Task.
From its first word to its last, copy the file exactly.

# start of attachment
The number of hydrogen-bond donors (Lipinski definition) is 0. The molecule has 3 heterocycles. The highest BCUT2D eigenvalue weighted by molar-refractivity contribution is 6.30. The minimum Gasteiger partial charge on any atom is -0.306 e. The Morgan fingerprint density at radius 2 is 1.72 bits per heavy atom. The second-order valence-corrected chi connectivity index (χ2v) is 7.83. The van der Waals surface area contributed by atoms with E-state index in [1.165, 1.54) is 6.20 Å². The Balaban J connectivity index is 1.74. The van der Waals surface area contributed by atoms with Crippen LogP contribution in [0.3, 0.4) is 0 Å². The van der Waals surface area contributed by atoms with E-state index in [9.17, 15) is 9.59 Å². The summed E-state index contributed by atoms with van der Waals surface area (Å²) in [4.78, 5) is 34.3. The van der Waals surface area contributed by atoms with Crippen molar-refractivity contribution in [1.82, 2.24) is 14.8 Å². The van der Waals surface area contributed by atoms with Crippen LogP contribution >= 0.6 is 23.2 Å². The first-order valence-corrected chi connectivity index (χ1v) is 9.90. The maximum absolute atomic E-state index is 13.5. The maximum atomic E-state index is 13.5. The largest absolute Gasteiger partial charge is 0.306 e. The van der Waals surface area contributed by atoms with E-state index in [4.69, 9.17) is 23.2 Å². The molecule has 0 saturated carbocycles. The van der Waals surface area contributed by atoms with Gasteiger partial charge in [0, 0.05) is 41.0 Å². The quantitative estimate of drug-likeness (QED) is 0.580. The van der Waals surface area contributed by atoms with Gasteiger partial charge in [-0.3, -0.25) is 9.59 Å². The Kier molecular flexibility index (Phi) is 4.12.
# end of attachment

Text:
The number of hydrogen-bond donors (Lipinski definition) is 0. The molecule has 3 heterocycles. The highest BCUT2D eigenvalue weighted by molar-refractivity contribution is 6.30. The minimum Gasteiger partial charge on any atom is -0.306 e. The Morgan fingerprint density at radius 2 is 1.72 bits per heavy atom. The second-order valence-corrected chi connectivity index (χ2v) is 7.83. The van der Waals surface area contributed by atoms with E-state index in [1.165, 1.54) is 6.20 Å². The Balaban J connectivity index is 1.74. The van der Waals surface area contributed by atoms with Crippen LogP contribution in [0.3, 0.4) is 0 Å². The van der Waals surface area contributed by atoms with E-state index in [9.17, 15) is 9.59 Å². The summed E-state index contributed by atoms with van der Waals surface area (Å²) in [4.78, 5) is 34.3. The van der Waals surface area contributed by atoms with Crippen molar-refractivity contribution in [1.82, 2.24) is 14.8 Å². The van der Waals surface area contributed by atoms with Crippen LogP contribution >= 0.6 is 23.2 Å². The first-order valence-corrected chi connectivity index (χ1v) is 9.90. The maximum absolute atomic E-state index is 13.5. The maximum atomic E-state index is 13.5. The largest absolute Gasteiger partial charge is 0.306 e. The van der Waals surface area contributed by atoms with E-state index in [4.69, 9.17) is 23.2 Å². The molecule has 0 saturated carbocycles. The van der Waals surface area contributed by atoms with Gasteiger partial charge in [0, 0.05) is 41.0 Å². The quantitative estimate of drug-likeness (QED) is 0.580. The van der Waals surface area contributed by atoms with Gasteiger partial charge in [-0.3, -0.25) is 9.59 Å². The Kier molecular flexibility index (Phi) is 4.12.